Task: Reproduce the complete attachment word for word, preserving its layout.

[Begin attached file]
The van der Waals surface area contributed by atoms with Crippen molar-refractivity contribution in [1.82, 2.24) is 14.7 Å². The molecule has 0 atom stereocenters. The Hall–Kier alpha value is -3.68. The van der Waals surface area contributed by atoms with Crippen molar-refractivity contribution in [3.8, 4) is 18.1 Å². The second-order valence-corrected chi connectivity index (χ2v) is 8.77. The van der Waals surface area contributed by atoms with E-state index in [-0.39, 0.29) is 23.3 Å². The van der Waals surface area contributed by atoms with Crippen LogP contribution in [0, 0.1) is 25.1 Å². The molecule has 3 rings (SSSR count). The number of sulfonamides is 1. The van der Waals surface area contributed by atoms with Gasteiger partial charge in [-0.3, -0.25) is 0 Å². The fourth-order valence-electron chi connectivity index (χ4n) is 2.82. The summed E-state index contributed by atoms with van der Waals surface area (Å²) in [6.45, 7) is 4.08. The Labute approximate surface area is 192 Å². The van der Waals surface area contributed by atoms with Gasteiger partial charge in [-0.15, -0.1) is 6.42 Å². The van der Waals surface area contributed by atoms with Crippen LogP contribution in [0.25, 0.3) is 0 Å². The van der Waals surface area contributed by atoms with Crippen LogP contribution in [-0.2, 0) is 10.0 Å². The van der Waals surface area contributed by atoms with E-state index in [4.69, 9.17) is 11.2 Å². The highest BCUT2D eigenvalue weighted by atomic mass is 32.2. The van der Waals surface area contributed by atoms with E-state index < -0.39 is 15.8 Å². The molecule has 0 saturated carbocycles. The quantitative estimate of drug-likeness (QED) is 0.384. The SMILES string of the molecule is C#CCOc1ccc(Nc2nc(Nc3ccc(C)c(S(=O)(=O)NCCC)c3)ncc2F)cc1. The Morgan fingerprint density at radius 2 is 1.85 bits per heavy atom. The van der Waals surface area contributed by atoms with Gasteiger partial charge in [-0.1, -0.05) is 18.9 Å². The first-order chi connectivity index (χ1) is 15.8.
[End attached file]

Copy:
The van der Waals surface area contributed by atoms with Crippen molar-refractivity contribution in [1.82, 2.24) is 14.7 Å². The molecule has 0 atom stereocenters. The Hall–Kier alpha value is -3.68. The van der Waals surface area contributed by atoms with Crippen molar-refractivity contribution in [3.8, 4) is 18.1 Å². The second-order valence-corrected chi connectivity index (χ2v) is 8.77. The van der Waals surface area contributed by atoms with E-state index in [-0.39, 0.29) is 23.3 Å². The van der Waals surface area contributed by atoms with Crippen LogP contribution in [0, 0.1) is 25.1 Å². The molecule has 3 rings (SSSR count). The number of sulfonamides is 1. The van der Waals surface area contributed by atoms with Gasteiger partial charge in [-0.3, -0.25) is 0 Å². The fourth-order valence-electron chi connectivity index (χ4n) is 2.82. The summed E-state index contributed by atoms with van der Waals surface area (Å²) in [6.45, 7) is 4.08. The Labute approximate surface area is 192 Å². The van der Waals surface area contributed by atoms with Gasteiger partial charge in [-0.15, -0.1) is 6.42 Å². The van der Waals surface area contributed by atoms with Crippen LogP contribution in [0.25, 0.3) is 0 Å². The van der Waals surface area contributed by atoms with Crippen LogP contribution in [-0.2, 0) is 10.0 Å². The van der Waals surface area contributed by atoms with E-state index in [4.69, 9.17) is 11.2 Å². The highest BCUT2D eigenvalue weighted by atomic mass is 32.2. The van der Waals surface area contributed by atoms with E-state index < -0.39 is 15.8 Å². The molecule has 0 saturated carbocycles. The quantitative estimate of drug-likeness (QED) is 0.384. The SMILES string of the molecule is C#CCOc1ccc(Nc2nc(Nc3ccc(C)c(S(=O)(=O)NCCC)c3)ncc2F)cc1. The Morgan fingerprint density at radius 2 is 1.85 bits per heavy atom. The van der Waals surface area contributed by atoms with Gasteiger partial charge in [-0.1, -0.05) is 18.9 Å². The first-order chi connectivity index (χ1) is 15.8.